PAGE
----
Film Review: “Kung Fu Killer” starring Donnie Yen has a few twists thrown in to keep it a bit different from the standard fare

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Review By: Bill Graham

KUNG FU KILLER, which may or may not arrive for your viewing pleasure under the title Kung Fu Jungle, is the latest martial arts vehicle for perpetual action star Donnie Yen. The film revolves around Yen’s character Hahou Mo who is stuck in prison for murder when a sudden string of crimes attracts his attention. Someone is knocking off martial arts masters and Mo feels like he knows how to help the investigation led by Detective Luk Yuen-Sum (Charlie Young). A few twists are thrown in to keep Killer a bit different from most of the standard fare in this type of action romp. The first is that the killer, Fung Yu-Sau (Baoqiang Wang), has a disability leading to a limp: one leg is shorter than the other, requiring a special boot to be worn. The second is that Fung is tracking down masters of different combat techniques and fighting them in one-on-one matches to the death. Sure, a police procedural is also wrapped into the fold but much of the plotting and story that doesn’t directly involve fighting is just plain silly, confusing, or both.

What we have here is a film that relies on the martial arts sequences over anything else. The sad part is that while a lot of Chinese action cinema made a splash recently for the use of wire-fu and interesting combat set pieces, most of that falls flat here in a gritty urban landscape. Yen is known for being an incredible on-screen talent and he doesn’t need the use of CGI nor wires to show you something spectacular. Thankfully director Teddy Chan doesn’t overuse CGI nor wires, but at times it does crop up and is distracting more than anything. One thing Chan does smartly rely on is the fact that Fung is tracking down and fighting people that have individual specialties.

The result is that Fung fights them in their preferred style. If he fights a grappler, he fights using grappling techniques, mixing up the way the combat flows and looks. At times Chan even makes an effort to utilize interesting setting for fights. But the setup and the execution aren’t always on the same page as sometimes the room geometry doesn’t make any sense or CGI elements come into play in sloppy, haphazard ways. People will crash into objects or barriers and a sudden camera movement will find them in a different area altogether.

As for the setup, it revolves around good-guy martial arts master Mo, who has racked up good behavior rewards while serving jail time for the last three years. Why he is in jail is a bit confusing and isn’t well explained, but he turned himself in for murder and seems to be on good terms with the jailmen and law enforcement in general. Once he has the attention of Detective Luk after correctly predicting the next murdered martial artist he negotiates his freedom in exchange for his help. There’s also a romance subplot that gets tied in with another woman and yet somehow you can never tell if they’re just friends or incredibly formal and old-school with each other.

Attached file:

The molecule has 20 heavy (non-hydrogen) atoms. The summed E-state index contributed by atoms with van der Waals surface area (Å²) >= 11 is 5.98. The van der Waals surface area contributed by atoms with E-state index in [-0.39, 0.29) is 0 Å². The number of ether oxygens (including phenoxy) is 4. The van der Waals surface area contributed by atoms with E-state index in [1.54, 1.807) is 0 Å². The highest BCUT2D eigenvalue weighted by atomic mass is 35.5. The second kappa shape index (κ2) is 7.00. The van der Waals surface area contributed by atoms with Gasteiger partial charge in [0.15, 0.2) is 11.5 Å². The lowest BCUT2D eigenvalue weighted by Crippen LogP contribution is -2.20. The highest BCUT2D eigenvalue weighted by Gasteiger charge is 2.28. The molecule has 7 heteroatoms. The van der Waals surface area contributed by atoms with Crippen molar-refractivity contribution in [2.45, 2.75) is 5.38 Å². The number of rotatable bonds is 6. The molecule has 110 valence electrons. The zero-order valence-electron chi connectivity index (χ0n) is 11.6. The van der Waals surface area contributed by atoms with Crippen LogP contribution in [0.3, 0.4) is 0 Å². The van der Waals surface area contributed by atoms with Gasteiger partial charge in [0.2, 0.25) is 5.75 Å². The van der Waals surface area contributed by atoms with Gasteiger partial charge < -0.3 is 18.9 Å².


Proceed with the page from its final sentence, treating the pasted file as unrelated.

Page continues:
For those not familiar with Yen, he is often accused of playing the same type of character: one with a high moral attribute that is usually the good guy while he flashes his brilliant smile. He’s one of the few people I can recall that will smile while he kicks, punches, and beats on people. In a way it reminds me of the American football player Hines Ward who was known for his smile on the field of play. This role is no different for Yen, who again turns in brilliant martial arts work while rocking his famous grin. Chan knows that Yen is the draw, which is why he leads the film off with a major action set piece where he fights through 17 prisoners and also comes in for the finale that seems to last for ages.

There is a thankful brutality to the fights that leave people bruised and bloody. And for all the mistakes Chan makes throughout, the finale is quite a show. There’s a uniqueness to the way Fung and Mo interact with the environment in addition to the use of extremely long pieces of bamboo they wield like ordinary broomsticks. If one were to make a supercut of all the fights the film might be entirely recommendable. But as it stands, Kung Fu Killer (or Jungle) is just too silly to stand on its own merits unless you’re desperate for some stylized mixed-bag action or a Donnie Yen superfan. Chinese martial arts cinema has come a long way but this feels more like a sidestep than anything.

*Seen at the 2015 DIFF (Dallas International Film Festival)*


Country: Hong Kong, 100 minutes
Director: Teddy Chan
Cast: Donnie Yen, Charlie Yeung, Baoqiang Wang, Bing Bai
Screenwriters: Teddy Chan, Ho Leung Lau, Tin Shu Mak
Producers: Catherine Hun, Ning Song, Alex Tong
Cinematographer: Wing-Hang Wong
Executive Producer: Alvin Chow, Nga-Bok Lei, Xiaoming Yan
Editor: Ka-Fai Cheung, Derek Hui
Music: Peter Kam

 

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